Ediplomat warns: "Outwardly the Irish accept authority but inwardly have strong displeasure in accepting it." Further on, the same website states: "Remember the Irish want to do things their way. You will not succeed if you insist on doing it 'your way'".

Tenfootsquare warns: "It is quite ordinary for Irish people to criticise themselves but they are not generally receptive to criticisms from other people so beware." The site agrees: "Your Irish client may freely criticise himself, but won't take criticism from others well." says: "The Irish are usually distrustful of authority and of people who think that they are somehow 'better' than others. Remain modest at all times." Ediplomat concludes: "Irish people tend to be creative and calm in a crisis but they prefer to improvise rather than follow a rigid plan."

The evidence contained on these websites also suggests a clannishness in business networking which foreigners sometimes find intimidating.

"The Irish buy from the Irish primarily, and secondarily from within their circle of network contacts. As a foreigner it is very hard to break into these networks," says

"Promotion is often given to family members first above other employees, regardless of skills and experience." Further on, the same site adds: "Introductions from people within the network are gold dust. adds: "Introductions are not given lightly; they're the currency that makes Irish business go around."

There are also lists of notes to help foreign business visitors with the peculiarities of Irish body language and physical etiquette. Tenfootsquare says: "When speaking to an Irish person, keep an arm's length distance from the person. This is a sign of respect. Maintaining personal space is important in Irish culture. The Irish perceive people who avoid eye contact as untrustworthy."

Ediplomat adds: "The Irish are not very physically demonstrative and are not comfortable with public displays of affection." Tenfootsquare also warns somewhat bizarrely: "Touching, hugging and patting other men in public are socially unacceptable except during rugby games."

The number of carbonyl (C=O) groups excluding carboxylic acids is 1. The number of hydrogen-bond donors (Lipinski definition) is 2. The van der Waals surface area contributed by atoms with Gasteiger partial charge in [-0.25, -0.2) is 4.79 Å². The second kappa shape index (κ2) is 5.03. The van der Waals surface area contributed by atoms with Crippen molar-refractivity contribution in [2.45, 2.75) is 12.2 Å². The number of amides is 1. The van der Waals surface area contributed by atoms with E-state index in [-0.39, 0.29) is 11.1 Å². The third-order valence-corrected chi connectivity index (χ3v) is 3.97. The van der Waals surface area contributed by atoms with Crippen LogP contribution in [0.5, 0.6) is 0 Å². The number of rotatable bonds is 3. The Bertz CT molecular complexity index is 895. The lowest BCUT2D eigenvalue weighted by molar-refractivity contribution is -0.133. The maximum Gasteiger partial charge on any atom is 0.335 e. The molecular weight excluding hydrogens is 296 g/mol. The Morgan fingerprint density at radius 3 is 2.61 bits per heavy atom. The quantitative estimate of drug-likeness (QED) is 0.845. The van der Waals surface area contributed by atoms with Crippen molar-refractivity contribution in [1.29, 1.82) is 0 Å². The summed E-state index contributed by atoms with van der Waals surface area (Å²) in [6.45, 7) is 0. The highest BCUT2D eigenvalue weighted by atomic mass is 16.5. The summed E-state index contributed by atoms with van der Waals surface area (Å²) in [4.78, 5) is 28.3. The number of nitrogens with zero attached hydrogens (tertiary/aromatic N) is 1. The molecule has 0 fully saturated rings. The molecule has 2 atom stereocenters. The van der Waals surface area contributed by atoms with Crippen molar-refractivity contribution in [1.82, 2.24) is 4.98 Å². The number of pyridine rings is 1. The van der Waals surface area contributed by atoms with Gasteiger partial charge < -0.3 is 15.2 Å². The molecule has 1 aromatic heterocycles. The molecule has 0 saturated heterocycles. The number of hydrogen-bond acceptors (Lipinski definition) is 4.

There's advice on corporate entertainment and the dreaded drink: "Refusing a drink can be perceived as insult in Ireland," warns ediplomat. For its part, has rather a lot to say on this subject: "Drinking forms a huge part of the Irish culture and psyche and the country has a high rate of alcoholism and, linked to alcoholism, depression. Going for a pint [of Guinness] is part of the daily routine for many, just like other nations go jogging!"

There's even suggested etiquette for pinting. The same site advises: "When ordering Guinness, a man should ask for a pint of Guinness. It's considered 'unmanly' to have anything less. Ladies can ask for a 'glass' of Guinness [a half pint]. Bear in mind that each person is expected to pay for a round of drinks. Neglecting your turn to pay for a round will only create a bad impression."

Of course there are places other than the pub in which to entertain. Ediplomat says: The golf course is a major venue for conducting business in Ireland." Then there are restaurants. The same site observes: "Table manners are the same as in England, only a bit more relaxed. The small plate next to a dinner plate is for peelings removed from boiled potatoes." And then a warning: "It is acceptable, but may be misconstrued for a foreign woman to invite an Irishman to dinner. It is best to stick with lunch."